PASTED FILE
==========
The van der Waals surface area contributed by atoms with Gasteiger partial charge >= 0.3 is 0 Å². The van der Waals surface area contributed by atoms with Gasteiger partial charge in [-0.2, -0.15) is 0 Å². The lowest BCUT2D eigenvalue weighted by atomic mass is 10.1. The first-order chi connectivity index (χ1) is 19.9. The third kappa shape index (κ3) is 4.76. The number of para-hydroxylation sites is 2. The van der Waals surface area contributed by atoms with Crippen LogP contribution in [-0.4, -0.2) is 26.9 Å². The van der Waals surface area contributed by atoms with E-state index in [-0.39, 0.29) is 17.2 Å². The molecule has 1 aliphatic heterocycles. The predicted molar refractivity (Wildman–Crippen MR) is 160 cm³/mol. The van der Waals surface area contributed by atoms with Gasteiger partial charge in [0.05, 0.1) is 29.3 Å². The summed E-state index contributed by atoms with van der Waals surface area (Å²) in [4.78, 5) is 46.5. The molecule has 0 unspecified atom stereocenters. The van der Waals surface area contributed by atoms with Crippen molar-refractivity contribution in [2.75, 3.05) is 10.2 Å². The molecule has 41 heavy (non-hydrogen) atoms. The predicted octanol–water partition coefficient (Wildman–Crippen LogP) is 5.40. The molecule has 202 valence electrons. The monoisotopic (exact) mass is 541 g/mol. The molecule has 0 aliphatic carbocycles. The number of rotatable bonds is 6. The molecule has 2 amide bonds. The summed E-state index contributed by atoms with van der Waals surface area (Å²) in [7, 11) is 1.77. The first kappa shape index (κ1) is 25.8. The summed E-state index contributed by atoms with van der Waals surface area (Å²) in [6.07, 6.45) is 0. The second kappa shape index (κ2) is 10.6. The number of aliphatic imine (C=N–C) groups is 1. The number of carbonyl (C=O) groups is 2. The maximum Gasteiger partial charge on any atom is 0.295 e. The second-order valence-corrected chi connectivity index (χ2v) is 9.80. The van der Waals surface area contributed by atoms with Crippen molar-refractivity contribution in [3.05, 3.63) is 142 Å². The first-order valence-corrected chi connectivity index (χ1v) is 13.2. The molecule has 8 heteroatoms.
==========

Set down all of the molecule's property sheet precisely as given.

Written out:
The van der Waals surface area contributed by atoms with Gasteiger partial charge >= 0.3 is 0 Å². The van der Waals surface area contributed by atoms with Gasteiger partial charge in [-0.2, -0.15) is 0 Å². The lowest BCUT2D eigenvalue weighted by atomic mass is 10.1. The first-order chi connectivity index (χ1) is 19.9. The third kappa shape index (κ3) is 4.76. The number of para-hydroxylation sites is 2. The van der Waals surface area contributed by atoms with Crippen LogP contribution in [-0.4, -0.2) is 26.9 Å². The van der Waals surface area contributed by atoms with E-state index in [-0.39, 0.29) is 17.2 Å². The molecule has 1 aliphatic heterocycles. The predicted molar refractivity (Wildman–Crippen MR) is 160 cm³/mol. The van der Waals surface area contributed by atoms with Gasteiger partial charge in [0.05, 0.1) is 29.3 Å². The summed E-state index contributed by atoms with van der Waals surface area (Å²) in [4.78, 5) is 46.5. The molecule has 0 unspecified atom stereocenters. The van der Waals surface area contributed by atoms with Crippen molar-refractivity contribution in [2.75, 3.05) is 10.2 Å². The molecule has 41 heavy (non-hydrogen) atoms. The predicted octanol–water partition coefficient (Wildman–Crippen LogP) is 5.40. The molecule has 202 valence electrons. The monoisotopic (exact) mass is 541 g/mol. The molecule has 0 aliphatic carbocycles. The number of rotatable bonds is 6. The molecule has 2 amide bonds. The summed E-state index contributed by atoms with van der Waals surface area (Å²) in [7, 11) is 1.77. The first kappa shape index (κ1) is 25.8. The summed E-state index contributed by atoms with van der Waals surface area (Å²) in [6.07, 6.45) is 0. The second kappa shape index (κ2) is 10.6. The number of aliphatic imine (C=N–C) groups is 1. The number of carbonyl (C=O) groups is 2. The maximum Gasteiger partial charge on any atom is 0.295 e. The second-order valence-corrected chi connectivity index (χ2v) is 9.80. The van der Waals surface area contributed by atoms with Crippen molar-refractivity contribution in [3.05, 3.63) is 142 Å². The first-order valence-corrected chi connectivity index (χ1v) is 13.2. The molecule has 8 heteroatoms.